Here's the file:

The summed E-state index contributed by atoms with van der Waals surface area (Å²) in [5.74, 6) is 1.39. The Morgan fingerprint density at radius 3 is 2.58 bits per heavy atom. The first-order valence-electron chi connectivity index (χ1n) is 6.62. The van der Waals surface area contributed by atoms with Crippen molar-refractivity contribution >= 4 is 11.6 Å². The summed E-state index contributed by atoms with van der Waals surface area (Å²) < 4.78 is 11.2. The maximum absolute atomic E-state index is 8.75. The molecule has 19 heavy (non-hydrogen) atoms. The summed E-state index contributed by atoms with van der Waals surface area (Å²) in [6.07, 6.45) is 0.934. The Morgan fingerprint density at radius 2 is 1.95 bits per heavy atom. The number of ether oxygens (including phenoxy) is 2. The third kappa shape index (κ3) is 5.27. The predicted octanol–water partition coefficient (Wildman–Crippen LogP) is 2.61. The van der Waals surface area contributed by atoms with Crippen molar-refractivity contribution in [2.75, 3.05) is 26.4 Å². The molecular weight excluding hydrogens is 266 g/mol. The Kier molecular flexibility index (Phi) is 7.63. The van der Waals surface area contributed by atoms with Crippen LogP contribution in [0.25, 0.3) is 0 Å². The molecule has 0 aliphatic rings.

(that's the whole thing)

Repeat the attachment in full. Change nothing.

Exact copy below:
The summed E-state index contributed by atoms with van der Waals surface area (Å²) in [5.74, 6) is 1.39. The Morgan fingerprint density at radius 3 is 2.58 bits per heavy atom. The first-order valence-electron chi connectivity index (χ1n) is 6.62. The van der Waals surface area contributed by atoms with Crippen molar-refractivity contribution >= 4 is 11.6 Å². The summed E-state index contributed by atoms with van der Waals surface area (Å²) < 4.78 is 11.2. The maximum absolute atomic E-state index is 8.75. The molecule has 19 heavy (non-hydrogen) atoms. The summed E-state index contributed by atoms with van der Waals surface area (Å²) in [6.07, 6.45) is 0.934. The Morgan fingerprint density at radius 2 is 1.95 bits per heavy atom. The number of ether oxygens (including phenoxy) is 2. The third kappa shape index (κ3) is 5.27. The predicted octanol–water partition coefficient (Wildman–Crippen LogP) is 2.61. The van der Waals surface area contributed by atoms with Crippen molar-refractivity contribution in [2.75, 3.05) is 26.4 Å². The molecular weight excluding hydrogens is 266 g/mol. The Kier molecular flexibility index (Phi) is 7.63. The van der Waals surface area contributed by atoms with Crippen LogP contribution in [0.25, 0.3) is 0 Å². The molecule has 0 aliphatic rings.